[Haskell-cafe] New slogan for haskell.org

Albert Y. C. Lai trebla at vex.net
Fri Oct 5 03:32:41 EDT 2007

Don Stewart wrote:
> It was raised at CUFP today that while Python has:
>     Python is a dynamic object-oriented programming language that can be
>     used for many kinds of software development. It offers strong
>     support for integration with other languages and tools, comes with
>     extensive standard libraries, and can be learned in a few days. Many
>     Python programmers report substantial productivity gains and feel
>     the language encourages the development of higher quality, more
>     maintainable code.
> With the links from the start about using Python for various purposes,
> along with reassuring text about licenses and so on. 
> Note its all about how it can help you.

Many people invent and promote new programming languages because it is 
thought that they will improve productivity, reliability, 
maintainability, extensibility, evolvability, readability, writability, 
XXXivity, YYYbility, ...

Call me a skeptic, cynical, ivory-tower, completely detached, 
you-need-to-get-out-more academic, but since almost every programming 
language inventor gets to make such claims, or at least state such aims, 
they are bordering on becoming meaningless commercial buzzwords, like 
every company says and lies about "customers are number one!" Even if 
the claims are true, they are non-sequiturs because they're what 
programming languages are supposed to be! (Executability is very 
important too; are you going to emphasize it?) And are the claims ever 
true? I'm sure they're noble aims, but if anyone claims any of them is 
achieved, such as the Python statement claims productivity gains, I'll 
ask the Greg Wilson question: where is your data? And I'll add my own: 
do you just poll "feelings" or do you actually measure objective 

Granted, perhaps your perspective is, if every other company is shouting 
"customers are number one", then ours must too, and who actually lives 
up to it is the non-sequitur here. You're in the buzzword war, not the 
evidence war. OK, then make sure you include executability, as the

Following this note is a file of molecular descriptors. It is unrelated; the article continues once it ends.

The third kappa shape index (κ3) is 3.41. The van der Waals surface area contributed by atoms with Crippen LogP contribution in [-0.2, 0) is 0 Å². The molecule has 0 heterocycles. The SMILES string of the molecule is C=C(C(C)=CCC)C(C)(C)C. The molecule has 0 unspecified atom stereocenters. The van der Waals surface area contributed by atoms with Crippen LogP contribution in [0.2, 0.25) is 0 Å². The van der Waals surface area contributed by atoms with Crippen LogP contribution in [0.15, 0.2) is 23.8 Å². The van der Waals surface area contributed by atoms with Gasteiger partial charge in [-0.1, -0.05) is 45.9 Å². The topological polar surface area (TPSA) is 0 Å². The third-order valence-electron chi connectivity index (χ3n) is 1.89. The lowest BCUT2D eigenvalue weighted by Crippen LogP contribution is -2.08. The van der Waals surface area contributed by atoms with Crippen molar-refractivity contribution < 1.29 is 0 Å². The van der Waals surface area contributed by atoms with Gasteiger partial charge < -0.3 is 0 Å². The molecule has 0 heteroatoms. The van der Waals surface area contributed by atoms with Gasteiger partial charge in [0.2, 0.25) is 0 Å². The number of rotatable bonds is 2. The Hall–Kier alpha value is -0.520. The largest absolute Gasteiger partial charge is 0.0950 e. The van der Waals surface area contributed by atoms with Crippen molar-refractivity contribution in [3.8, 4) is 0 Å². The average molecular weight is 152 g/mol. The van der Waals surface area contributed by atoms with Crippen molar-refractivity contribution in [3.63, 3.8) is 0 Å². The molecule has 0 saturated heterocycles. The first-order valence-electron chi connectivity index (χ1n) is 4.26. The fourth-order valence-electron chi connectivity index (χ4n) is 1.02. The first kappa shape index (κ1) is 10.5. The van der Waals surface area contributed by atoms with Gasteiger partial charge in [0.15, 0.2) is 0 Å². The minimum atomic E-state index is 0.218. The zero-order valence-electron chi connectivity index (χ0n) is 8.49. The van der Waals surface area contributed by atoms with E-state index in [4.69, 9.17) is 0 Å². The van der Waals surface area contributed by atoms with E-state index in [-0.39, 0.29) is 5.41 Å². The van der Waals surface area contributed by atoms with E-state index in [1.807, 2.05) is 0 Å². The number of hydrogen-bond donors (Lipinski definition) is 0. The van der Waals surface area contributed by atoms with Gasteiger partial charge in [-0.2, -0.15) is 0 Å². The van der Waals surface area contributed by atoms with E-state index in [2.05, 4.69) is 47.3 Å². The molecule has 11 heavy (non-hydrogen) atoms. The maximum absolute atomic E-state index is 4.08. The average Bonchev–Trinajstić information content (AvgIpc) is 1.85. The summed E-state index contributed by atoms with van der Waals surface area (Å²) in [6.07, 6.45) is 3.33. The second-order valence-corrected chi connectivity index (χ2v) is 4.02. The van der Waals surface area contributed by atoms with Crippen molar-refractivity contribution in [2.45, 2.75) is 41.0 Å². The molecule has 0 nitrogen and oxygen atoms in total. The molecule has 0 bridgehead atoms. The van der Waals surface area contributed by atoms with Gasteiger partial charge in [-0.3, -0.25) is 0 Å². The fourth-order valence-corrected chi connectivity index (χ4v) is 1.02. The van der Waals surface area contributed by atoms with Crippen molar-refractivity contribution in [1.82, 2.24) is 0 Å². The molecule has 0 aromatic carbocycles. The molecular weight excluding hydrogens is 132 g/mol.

Python guys in their infinite wisdom have forgotten that one. You'll 
trump them on that point, ha!

My point is, you want to say, "this language is about you". OK, that 
sounds right about "customers are number one", and we pretty know what 
that's about. If it's supposed to be false anyway, fine, you're saying 
it for a reason, so just copy every other company's silly buzzwords and 
throw in more silly buzzwords that even other companies have forgotten 
about. And if it's supposed to be true, do you have proof?

My academic, rational, technical-merit perspective is, we state Haskell 
for what it is. We state it has FFI. We state we have QuickCheck. We 
state it is purely functional, non-strict, monadic. If we suspect 
readers don't know those words, use some other words. Let the readers 
decide what these mean to their software engineering objectives. We 
don't claim software engineering objectives for them; we don't have data 
to prove any. The moment we refrain from unproved claims, we stand out 
from the snake oil salespeople. The moment we cut that "it's about you" 
crap, the moment we go back to the basics and say "this is our offer, 
take your time to consider it", that's when the whole business is truly 
about the readers.

To exemplify, I now analyze the Python statement under my glass:

"dynamic object-oriented": Good, informative, I know those words and I 
am the one to decide its implications to me.

"can be used for many kinds of software development": Informationless. 
Which major programming language can't be? It's OK to list, instead, in 
a subsequent paragraph a roster of the many kinds allured to.

"strong integration", "extensive libraries": Good, these are 
distinguishing technical offers, I want to know them.

"can be learned in a few days": Though this one isn't backed by studies, 
I won't call it bluff. This one is not a big deal. Unfortunately, 
Haskell is unlikely to be learned in a few days. Fortunately, Haskell is 
likely to revolutionize minds in a few days.

"Many Python programmers report substantial ...": Substantial claim it 
is. Snake oil, unless proved otherwise.

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